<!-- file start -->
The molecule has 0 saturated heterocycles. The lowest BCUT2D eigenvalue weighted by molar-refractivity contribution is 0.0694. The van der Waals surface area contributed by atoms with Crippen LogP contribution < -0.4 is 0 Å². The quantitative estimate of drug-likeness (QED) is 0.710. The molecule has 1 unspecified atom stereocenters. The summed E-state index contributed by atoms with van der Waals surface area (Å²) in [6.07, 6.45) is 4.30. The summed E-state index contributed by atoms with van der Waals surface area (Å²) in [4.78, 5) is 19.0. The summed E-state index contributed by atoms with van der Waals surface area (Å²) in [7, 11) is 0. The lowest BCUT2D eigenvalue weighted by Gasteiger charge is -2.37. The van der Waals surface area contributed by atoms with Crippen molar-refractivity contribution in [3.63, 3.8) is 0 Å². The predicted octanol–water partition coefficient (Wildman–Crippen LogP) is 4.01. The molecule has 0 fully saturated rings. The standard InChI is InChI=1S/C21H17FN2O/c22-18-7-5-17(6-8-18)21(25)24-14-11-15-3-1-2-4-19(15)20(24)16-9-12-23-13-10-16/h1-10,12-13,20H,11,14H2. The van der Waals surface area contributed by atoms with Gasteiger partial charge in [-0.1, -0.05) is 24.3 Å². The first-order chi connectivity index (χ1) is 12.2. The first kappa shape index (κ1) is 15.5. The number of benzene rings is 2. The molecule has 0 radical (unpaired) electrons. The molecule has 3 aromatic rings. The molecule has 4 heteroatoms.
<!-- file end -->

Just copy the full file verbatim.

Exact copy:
The molecule has 0 saturated heterocycles. The lowest BCUT2D eigenvalue weighted by molar-refractivity contribution is 0.0694. The van der Waals surface area contributed by atoms with Crippen LogP contribution < -0.4 is 0 Å². The quantitative estimate of drug-likeness (QED) is 0.710. The molecule has 1 unspecified atom stereocenters. The summed E-state index contributed by atoms with van der Waals surface area (Å²) in [6.07, 6.45) is 4.30. The summed E-state index contributed by atoms with van der Waals surface area (Å²) in [4.78, 5) is 19.0. The summed E-state index contributed by atoms with van der Waals surface area (Å²) in [7, 11) is 0. The lowest BCUT2D eigenvalue weighted by Gasteiger charge is -2.37. The van der Waals surface area contributed by atoms with Crippen molar-refractivity contribution in [3.63, 3.8) is 0 Å². The predicted octanol–water partition coefficient (Wildman–Crippen LogP) is 4.01. The molecule has 0 fully saturated rings. The standard InChI is InChI=1S/C21H17FN2O/c22-18-7-5-17(6-8-18)21(25)24-14-11-15-3-1-2-4-19(15)20(24)16-9-12-23-13-10-16/h1-10,12-13,20H,11,14H2. The van der Waals surface area contributed by atoms with Gasteiger partial charge in [-0.1, -0.05) is 24.3 Å². The first-order chi connectivity index (χ1) is 12.2. The first kappa shape index (κ1) is 15.5. The number of benzene rings is 2. The molecule has 0 radical (unpaired) electrons. The molecule has 3 aromatic rings. The molecule has 4 heteroatoms.